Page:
I started working the political world actually at a very young age. I was around 12 when I started working on my first campaign- I live in a really small city which had a growing population and I was dealing with a lot of issues around youth violence and like sort of criminalization of young people. And so I joined forces with the local Youth Empowerment Group who were doing some campaign work to build a youth center and a skate park. We were ultimately successful in getting the skatepark but weren’t able to get the youth center. So it kind of was my first foray into how the political process works how to be a part of government. Through that work I ended up actually going to Sacramento, to the state capitol quite a bit so from the time, when I was in Middle School through high school and in high school I was at one of the many protests in the state capital to try to do actually decriminalize driving while black or brown. And I remember looking up at the state capitol window and there were people in there looking down at us and I just thought “why am i here protestesting? I should be in there actually making some of these laws!” So I went and I talk to absolutely everyone who would talk to me about whatever works in politics at the capital both in at the state level in Washington DC and the common thread was that the best thing to do would be to study policy or public policy.
So I went on to study that and sort of long story short. that’s kind of how I ended up here. So I was able to graduate a year early, I went and I got I got accepted into Palanca Fellowship through the Hispanic Latino caucus Institute in Sacramento. That Fellowship does not exist but we still have a senate and assembly fellowship and so that’s for recent graduates for California residents who are interested in working the state capital. I was in Sacramento and the capital, I felt, was a little insular. You were working very much on policy, so I was practicing exactly what I studies, right! But it felt very I wasn’t working with the community as much it was very removed and so I had actually, through my work back in high school, worked with my local state senator in the area where I had grown up and got to know his staff really well. This is something I would highly recommend: you to get to know people at a very young age that are doing what you want to do in the long term, because guess what! They remember you and they will call you when you grow up and they have (job) openings or position. so what I would recommend to all young people is in turn do as many different jobs as you can because just as important as knowing what you want to do is knowing what you don’t want to do. This in turn teaches you sort of how to be a good boss. Having Bad Bosses is how you learn to be a good boss. Having a bad job is how you learn to recognize what a good job is. And then in addition to that I think the one thing I tell all of our interns and all of the people who ever want to talk to me about how do I get into politics, you know how do I get a job like yours, what do I study, what do I do. My advice is do informational interviews! They are the number one successful thing I can recommend. And people love talking about themselves and they love helping young people. So I ended up calling all of these people out of the blue. Some of them I interviewed them I asked them how did you get here what did you want to do I give them a copy of my resume I asked them if they had any suggestions about what I could do to get into that career field. I also asked them what they love them but they didn’t love about their job because people are really honest with you on one-on-one basis and it will give you an idea about are those things that I would really want to be doing in the long-term, are they perhaps, you know, something maybe that’s a different job than I had originally anticipated. I learned a lot about myself through that process I learned a lot about what I didn’t want to be doing when I grow up and ultimately that’s you know I’m taking my resumes with me. I’m going to tell you something I keep my resumes super up-to-date and I get calls all the time from people who are looking for “hey I’m looking for somebody to do this kind of work. Is it is it interesting to do you would you want to apply?”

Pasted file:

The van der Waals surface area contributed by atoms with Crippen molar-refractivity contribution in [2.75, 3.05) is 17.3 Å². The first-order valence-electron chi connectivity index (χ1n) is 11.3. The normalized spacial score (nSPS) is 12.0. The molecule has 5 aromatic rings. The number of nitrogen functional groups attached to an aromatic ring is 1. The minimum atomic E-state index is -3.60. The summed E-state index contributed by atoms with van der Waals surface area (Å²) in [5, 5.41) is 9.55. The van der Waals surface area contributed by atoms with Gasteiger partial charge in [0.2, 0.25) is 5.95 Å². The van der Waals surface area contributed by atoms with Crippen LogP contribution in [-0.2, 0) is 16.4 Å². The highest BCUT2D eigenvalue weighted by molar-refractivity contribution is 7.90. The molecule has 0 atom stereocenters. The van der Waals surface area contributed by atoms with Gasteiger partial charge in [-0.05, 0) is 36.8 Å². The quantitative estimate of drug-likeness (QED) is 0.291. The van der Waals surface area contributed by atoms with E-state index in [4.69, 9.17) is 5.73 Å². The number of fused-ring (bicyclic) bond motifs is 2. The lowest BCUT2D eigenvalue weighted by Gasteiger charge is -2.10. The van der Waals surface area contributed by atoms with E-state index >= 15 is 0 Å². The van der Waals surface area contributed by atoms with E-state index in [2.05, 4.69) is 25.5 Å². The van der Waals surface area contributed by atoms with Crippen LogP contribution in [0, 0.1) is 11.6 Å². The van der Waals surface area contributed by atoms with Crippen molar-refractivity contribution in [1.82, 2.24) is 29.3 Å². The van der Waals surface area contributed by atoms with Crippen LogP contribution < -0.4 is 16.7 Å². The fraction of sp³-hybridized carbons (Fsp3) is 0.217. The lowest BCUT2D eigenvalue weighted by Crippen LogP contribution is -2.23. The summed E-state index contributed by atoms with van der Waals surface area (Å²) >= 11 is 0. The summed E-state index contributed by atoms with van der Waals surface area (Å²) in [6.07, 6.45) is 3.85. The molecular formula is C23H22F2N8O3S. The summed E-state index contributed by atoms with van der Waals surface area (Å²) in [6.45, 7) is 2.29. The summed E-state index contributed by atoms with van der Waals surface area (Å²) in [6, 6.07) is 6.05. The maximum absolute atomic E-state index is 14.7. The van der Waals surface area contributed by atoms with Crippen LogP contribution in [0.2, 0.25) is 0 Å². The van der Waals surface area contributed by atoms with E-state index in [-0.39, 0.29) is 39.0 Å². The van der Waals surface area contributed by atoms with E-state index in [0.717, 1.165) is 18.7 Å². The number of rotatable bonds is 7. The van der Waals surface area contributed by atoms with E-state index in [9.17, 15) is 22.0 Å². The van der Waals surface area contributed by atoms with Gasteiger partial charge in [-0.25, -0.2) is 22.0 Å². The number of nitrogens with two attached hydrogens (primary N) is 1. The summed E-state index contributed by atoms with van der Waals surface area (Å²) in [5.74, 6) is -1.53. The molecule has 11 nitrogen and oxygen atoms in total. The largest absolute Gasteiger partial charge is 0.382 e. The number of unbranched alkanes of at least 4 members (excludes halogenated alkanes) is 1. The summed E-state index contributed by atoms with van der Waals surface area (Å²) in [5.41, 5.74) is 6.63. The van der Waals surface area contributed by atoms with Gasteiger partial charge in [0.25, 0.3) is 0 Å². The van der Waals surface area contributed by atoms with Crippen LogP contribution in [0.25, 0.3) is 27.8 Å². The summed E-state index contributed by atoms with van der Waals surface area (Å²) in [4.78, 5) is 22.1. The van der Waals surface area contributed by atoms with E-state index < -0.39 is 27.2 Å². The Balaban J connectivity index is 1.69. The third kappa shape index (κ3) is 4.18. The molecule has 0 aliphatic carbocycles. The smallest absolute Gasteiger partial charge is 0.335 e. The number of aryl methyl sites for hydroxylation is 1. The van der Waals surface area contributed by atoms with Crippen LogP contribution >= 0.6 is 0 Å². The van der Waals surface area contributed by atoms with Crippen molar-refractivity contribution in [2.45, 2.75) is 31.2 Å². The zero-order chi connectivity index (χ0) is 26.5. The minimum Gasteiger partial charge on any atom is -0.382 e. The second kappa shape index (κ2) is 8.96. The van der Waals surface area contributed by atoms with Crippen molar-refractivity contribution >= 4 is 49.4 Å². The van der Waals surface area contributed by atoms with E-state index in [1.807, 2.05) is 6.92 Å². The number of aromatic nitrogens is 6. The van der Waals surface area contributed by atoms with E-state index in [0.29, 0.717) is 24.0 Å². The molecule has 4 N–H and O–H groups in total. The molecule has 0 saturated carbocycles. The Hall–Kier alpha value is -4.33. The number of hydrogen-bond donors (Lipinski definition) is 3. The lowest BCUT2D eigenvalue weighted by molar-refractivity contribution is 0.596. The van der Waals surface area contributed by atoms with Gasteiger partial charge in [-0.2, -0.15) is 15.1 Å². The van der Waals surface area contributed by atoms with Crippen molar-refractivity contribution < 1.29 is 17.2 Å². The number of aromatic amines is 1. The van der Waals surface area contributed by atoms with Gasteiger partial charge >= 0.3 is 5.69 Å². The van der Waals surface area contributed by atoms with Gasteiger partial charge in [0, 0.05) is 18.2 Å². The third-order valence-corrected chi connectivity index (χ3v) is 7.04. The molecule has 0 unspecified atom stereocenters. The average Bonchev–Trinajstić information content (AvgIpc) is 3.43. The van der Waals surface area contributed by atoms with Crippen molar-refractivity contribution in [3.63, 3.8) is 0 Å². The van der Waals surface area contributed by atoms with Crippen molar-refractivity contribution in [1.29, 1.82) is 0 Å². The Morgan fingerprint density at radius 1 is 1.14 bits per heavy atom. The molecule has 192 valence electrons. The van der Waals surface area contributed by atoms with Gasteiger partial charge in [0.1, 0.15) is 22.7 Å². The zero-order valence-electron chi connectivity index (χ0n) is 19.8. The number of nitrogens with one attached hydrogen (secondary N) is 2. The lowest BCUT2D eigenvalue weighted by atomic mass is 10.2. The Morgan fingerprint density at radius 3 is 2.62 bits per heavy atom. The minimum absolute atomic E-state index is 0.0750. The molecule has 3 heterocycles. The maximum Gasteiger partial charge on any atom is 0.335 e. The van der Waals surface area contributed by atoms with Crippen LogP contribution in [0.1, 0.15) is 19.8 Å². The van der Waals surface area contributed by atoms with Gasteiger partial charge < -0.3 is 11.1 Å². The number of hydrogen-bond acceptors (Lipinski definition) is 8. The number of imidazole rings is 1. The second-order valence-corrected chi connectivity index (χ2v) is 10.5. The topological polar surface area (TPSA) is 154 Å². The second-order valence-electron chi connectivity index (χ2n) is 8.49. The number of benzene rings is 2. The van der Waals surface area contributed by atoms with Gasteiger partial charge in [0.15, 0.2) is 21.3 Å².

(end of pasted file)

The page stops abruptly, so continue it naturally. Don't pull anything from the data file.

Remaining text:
Be nice to everyone. Network, network, network. Remember, you know, some of your colleagues are going to end up being your boss one day, maybe you’re going to be the boss of somebody you didn’t realize. So just be respectful and courteous and nice to everyone, and work on building bridges, not burning them. It’s really important and I know that sounds like it’s kind of a no-brainer but I think it’s really easy when you’re young and sort of social things and other things get mixed into work because we all work so hard that we spend a lot of time in our work-life. It’s important to just keep that in perspective and remember that, that you know you never know who your next boss is going to be. So don’t hold grudges, move forward and learn from your mistakes !